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Dhaka Tribune

The heroism of Savar

Update : 26 Apr 2013, 08:30 AM

Amidst scenes of utter chaos and destruction some residents of Savar demonstrated incredible bravery and heroism.

In photos taken of the rescue effort all afternoon, there appear some individuals in no uniform, bearings stretcher after stretcher, clambering down the piles of precarious rubble towards waiting ambulances.

The fortitude and heroism of these men and women, who with little or no protective clothing or equipment, clambered into and on top of what remained of the structure that had become coated in fine dust, is a rare ray of light in a day of almost unimaginable national tragedy.

An infantry man complained to the Dhaka Tribune about the severe lack of equipment as did bystanders near the front of the building yesterday afternoon, exasperatedly calling for oxygen for those trapped inside, holding up improvised placards and berating the televised media. “You are showing movies while people are dying inside,” they shouted in frustration.

Under an air of panic thousands gathered with young men inexplicably running around with sticks amongst almost every branch of the security services from Rab to the navy.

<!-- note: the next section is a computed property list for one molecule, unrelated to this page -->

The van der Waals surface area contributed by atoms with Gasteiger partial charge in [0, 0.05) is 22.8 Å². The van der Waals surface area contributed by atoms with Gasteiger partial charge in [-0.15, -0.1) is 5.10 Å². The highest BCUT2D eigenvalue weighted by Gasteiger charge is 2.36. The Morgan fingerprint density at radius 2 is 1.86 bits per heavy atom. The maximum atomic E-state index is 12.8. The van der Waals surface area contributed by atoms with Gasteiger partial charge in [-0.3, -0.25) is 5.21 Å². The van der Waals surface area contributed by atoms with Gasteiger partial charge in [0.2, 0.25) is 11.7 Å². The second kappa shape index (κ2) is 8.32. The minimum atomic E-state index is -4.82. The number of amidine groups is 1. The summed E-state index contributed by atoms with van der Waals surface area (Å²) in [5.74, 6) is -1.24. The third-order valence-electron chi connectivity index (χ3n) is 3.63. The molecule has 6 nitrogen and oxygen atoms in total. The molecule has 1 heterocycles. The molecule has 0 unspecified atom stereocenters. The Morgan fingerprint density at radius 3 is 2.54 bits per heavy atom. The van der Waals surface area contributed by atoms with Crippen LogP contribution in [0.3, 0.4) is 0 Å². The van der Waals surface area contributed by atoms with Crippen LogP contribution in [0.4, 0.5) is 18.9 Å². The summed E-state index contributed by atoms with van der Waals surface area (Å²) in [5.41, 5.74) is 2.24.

Some complained that the police and security services were not assisting in the rescuing: “It’s always like this, they just leave it to the local people,” one volunteer told the Dhaka Tribune.

Local volunteers were seen collapsing with exhaustion by the side of the building, where body after body emerged from the tangled mass of concrete and metal entombing the dozens of young men and women who had been cajoled to work that day, despite the owner, Muhammad Sohel Rana knowing that there were problems with the building that he had extended illegally.

In dark conditions clouded with dust, volunteers worked alongside uniformed firemen as fears of another collapse were put aside for the most part. At around 4 pm thousands of onlookers started fleeing the side of the building as panic spread that the giant complex would again collapse on its side.

Hundreds helped carrying water and biscuits in human chains into the debris for those working tirelessly to free survivors and to those trapped in the hellish, tangled wreckage of bricks, mortar and metal.

As the death count rises and rises, it is becoming evident that this is probably the worst industrial disaster in South Asia since Bhopal in 1984.

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